Researchers retract breast cancer study after realizing they were using the wrong antibody

br j cancerA group of researchers at Istanbul University has swiftly retracted a paper they published in March in the British Journal of Cancer once it became clear that they were using the wrong antibody.

Here’s the notice for “Clinical significance of p95HER2 overexpression, PTEN loss and PI3K expression in p185HER2-positive metastatic breast cancer patients treated with trastuzumab-based therapies:”

It has been brought to our attention that, as a result of a miscommunication, the antibody used in this study in order to determine the expression of p95 HER2 in metastatic breast cancer patients is in fact directed against p95 NBS1, a component of the MRN complex, and is completely unrelated to p95 HER2. Therefore, a relationship between p95 HER2 overexpression and outcome cannot be established based on the results described and we wish to retract our paper.

The authors, the editors of British Journal of Cancer, and the referees of this paper are grateful to colleagues in the field who have brought this problem to our attention and we apologise for any confusion that has, inadvertently, been caused.

The case — the handling of which we applaud — reminds us of another retraction involving the wrong mice.

20 thoughts on “Researchers retract breast cancer study after realizing they were using the wrong antibody”

  1. Why should we applaud this type of blatant failure.

    We have the tendency to equate substandard review with certain type of publishers which are better not named. Here we have a genuine impact factor over 5, Nature Publishing Group journal which has, supposedly, a well run and efficient if typically a bit slow review system, and the reviewers did not notice that an antibody to a totally different antigen was used. This was quickly enought noticed by a number of readers.

    This should be a case where the Chief Editor is making a statement on behalf of the journal and telling what type of an action he will take to ensure a clean scientific record without retractions.

    And what we learn? The anonymous editors and reviewers are just grateful to the readers who did what they should have done. No remorse. The only lame apology is for INADVERTENT confusion. The editors are learning quickly from the retractionists who always compose their layout from wrong blots inadvertently. The business teen continues as usual.

    No aplause from me for this one. The responsible editor is hiding like a schoolboy who has broken a window.

    1. The way I read the retraction notice is that there was a misunderstanding about what antibody they had acquired from someone else (the “miscommunication”). It was either this colleague, or someone else with intimate knowledge who pointed out the mistake after publication.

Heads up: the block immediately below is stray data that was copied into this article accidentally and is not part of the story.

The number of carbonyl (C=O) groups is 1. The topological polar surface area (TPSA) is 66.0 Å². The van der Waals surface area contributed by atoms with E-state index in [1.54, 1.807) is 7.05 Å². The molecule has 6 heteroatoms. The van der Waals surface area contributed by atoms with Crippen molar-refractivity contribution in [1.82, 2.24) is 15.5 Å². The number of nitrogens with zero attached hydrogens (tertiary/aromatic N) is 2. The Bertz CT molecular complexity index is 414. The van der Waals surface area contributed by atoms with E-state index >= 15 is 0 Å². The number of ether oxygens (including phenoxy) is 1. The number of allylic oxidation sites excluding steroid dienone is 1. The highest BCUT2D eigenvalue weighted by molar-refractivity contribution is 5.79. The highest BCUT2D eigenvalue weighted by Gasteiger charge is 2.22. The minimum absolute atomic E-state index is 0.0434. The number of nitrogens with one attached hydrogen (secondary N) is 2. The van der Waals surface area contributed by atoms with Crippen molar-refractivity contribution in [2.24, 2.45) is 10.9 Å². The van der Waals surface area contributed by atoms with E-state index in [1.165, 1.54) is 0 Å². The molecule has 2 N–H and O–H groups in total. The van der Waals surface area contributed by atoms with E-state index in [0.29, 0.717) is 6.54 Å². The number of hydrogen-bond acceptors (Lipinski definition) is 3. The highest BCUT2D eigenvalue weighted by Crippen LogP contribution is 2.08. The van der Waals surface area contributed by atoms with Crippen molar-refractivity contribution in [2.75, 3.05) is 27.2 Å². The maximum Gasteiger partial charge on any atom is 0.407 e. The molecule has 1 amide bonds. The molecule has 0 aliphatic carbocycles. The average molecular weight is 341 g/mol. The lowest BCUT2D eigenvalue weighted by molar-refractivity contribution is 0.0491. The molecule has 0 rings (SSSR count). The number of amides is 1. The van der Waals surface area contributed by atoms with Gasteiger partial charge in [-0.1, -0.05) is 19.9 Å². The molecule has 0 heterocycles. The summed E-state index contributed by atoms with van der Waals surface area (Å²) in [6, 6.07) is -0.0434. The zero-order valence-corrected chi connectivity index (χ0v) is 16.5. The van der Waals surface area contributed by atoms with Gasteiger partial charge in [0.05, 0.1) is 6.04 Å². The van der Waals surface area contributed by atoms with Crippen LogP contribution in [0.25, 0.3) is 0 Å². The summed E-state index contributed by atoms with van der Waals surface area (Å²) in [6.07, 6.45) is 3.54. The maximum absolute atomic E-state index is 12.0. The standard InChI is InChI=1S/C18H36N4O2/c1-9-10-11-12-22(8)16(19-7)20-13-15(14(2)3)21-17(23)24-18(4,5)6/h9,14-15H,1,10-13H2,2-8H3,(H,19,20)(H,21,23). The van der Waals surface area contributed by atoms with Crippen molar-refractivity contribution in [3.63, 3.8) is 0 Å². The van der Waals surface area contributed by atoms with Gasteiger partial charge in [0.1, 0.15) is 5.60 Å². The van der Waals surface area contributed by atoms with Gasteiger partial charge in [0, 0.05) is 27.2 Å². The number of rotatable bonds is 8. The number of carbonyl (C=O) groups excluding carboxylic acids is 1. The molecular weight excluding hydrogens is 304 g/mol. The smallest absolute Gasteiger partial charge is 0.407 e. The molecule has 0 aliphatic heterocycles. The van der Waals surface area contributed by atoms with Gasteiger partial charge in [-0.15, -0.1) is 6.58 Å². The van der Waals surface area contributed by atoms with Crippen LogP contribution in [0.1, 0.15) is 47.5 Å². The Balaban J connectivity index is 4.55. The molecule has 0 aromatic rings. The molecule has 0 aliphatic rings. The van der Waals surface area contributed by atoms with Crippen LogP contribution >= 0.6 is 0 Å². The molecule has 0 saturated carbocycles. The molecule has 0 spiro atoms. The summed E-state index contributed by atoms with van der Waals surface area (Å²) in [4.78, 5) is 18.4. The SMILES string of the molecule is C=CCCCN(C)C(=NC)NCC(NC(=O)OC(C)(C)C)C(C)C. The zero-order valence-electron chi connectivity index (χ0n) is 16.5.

I’m sure you know that it is impossible to tell one antibody from another by eye. And if they both bind a protein of about 95 kDa, you will never discover the mistake. It takes someone with specific insider knowledge to point out the error.

      1. I haven’t read the paper but assuming that it was readers who picked up on the error, then it would be logical to suggest that aberreant immunolocalisation of the immunohistochemistry for HER2 was presented in the published figures. the NSB1 antibody is a nuclear stain, while HER2 is assessed based on completeness of membrane staining. These two cellular compartments are easily distinguished on routine slides. In fact pathologists rely on correct immunolocalisation of signals as quality control.

        If this was the case, then it’s gross error (akin to using the wrong gel for the wrong experiment) which should’ve been picked up at any aspect of the project.

          1. The paper is paywalled to me, but I can see your link to the figure. How strange.

            Anyway, I notice that the retraction statement refers to “colleagues” rather than “readers”. But I was assuming westerns rather that immunolocalization.

      2. Dear Dan,

        I value your insight. With great erspect, I still feel the mistake definitely should have been avoided. In the field of surgial pathology, you must be certain of the specificity of your antibody. No exceptions.


        1. You refer to the paper in which the specificity of your antibody is established, whether commercial or obtained home grown from a colleague, and check the packaging and data sheet if commercial.

        2. If there is no such paper, you will test it yourself and publish the evidence along with your primary results. You will also test it if you get an aliquot without packaging from another lab.